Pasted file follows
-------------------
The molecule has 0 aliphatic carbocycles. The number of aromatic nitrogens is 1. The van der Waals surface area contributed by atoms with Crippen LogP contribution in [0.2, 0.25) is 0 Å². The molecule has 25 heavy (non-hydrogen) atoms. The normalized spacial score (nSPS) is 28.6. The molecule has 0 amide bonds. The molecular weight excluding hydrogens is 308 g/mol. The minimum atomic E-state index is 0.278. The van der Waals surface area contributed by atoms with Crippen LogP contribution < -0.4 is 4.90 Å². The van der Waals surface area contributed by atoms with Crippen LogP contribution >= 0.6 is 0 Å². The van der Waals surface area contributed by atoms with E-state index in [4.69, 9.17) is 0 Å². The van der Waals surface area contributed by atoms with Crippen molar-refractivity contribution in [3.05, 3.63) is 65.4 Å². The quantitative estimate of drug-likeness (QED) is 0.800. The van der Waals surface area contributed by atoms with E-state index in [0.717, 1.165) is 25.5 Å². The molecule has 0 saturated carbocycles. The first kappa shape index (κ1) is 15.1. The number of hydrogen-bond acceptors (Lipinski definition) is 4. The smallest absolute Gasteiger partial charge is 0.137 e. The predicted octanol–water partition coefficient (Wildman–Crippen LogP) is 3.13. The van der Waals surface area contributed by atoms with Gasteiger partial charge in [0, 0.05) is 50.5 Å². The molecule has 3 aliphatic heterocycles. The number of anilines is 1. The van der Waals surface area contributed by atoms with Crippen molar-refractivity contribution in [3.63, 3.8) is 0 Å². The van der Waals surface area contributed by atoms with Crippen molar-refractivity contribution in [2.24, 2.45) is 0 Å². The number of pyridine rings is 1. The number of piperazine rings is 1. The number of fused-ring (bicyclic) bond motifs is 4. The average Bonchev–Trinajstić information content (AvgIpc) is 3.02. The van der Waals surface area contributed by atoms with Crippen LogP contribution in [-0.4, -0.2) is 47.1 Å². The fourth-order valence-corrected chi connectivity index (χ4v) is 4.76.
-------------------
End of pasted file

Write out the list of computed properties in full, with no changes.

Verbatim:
The molecule has 0 aliphatic carbocycles. The number of aromatic nitrogens is 1. The van der Waals surface area contributed by atoms with Crippen LogP contribution in [0.2, 0.25) is 0 Å². The molecule has 25 heavy (non-hydrogen) atoms. The normalized spacial score (nSPS) is 28.6. The molecule has 0 amide bonds. The molecular weight excluding hydrogens is 308 g/mol. The minimum atomic E-state index is 0.278. The van der Waals surface area contributed by atoms with Crippen LogP contribution < -0.4 is 4.90 Å². The van der Waals surface area contributed by atoms with Crippen LogP contribution >= 0.6 is 0 Å². The van der Waals surface area contributed by atoms with E-state index in [4.69, 9.17) is 0 Å². The van der Waals surface area contributed by atoms with Crippen molar-refractivity contribution in [3.05, 3.63) is 65.4 Å². The quantitative estimate of drug-likeness (QED) is 0.800. The van der Waals surface area contributed by atoms with E-state index in [0.717, 1.165) is 25.5 Å². The molecule has 0 saturated carbocycles. The first kappa shape index (κ1) is 15.1. The number of hydrogen-bond acceptors (Lipinski definition) is 4. The smallest absolute Gasteiger partial charge is 0.137 e. The predicted octanol–water partition coefficient (Wildman–Crippen LogP) is 3.13. The van der Waals surface area contributed by atoms with Gasteiger partial charge in [0, 0.05) is 50.5 Å². The molecule has 3 aliphatic heterocycles. The number of anilines is 1. The van der Waals surface area contributed by atoms with Crippen molar-refractivity contribution in [3.63, 3.8) is 0 Å². The van der Waals surface area contributed by atoms with Crippen molar-refractivity contribution in [2.24, 2.45) is 0 Å². The number of pyridine rings is 1. The number of piperazine rings is 1. The number of fused-ring (bicyclic) bond motifs is 4. The average Bonchev–Trinajstić information content (AvgIpc) is 3.02. The van der Waals surface area contributed by atoms with Crippen LogP contribution in [-0.4, -0.2) is 47.1 Å². The fourth-order valence-corrected chi connectivity index (χ4v) is 4.76.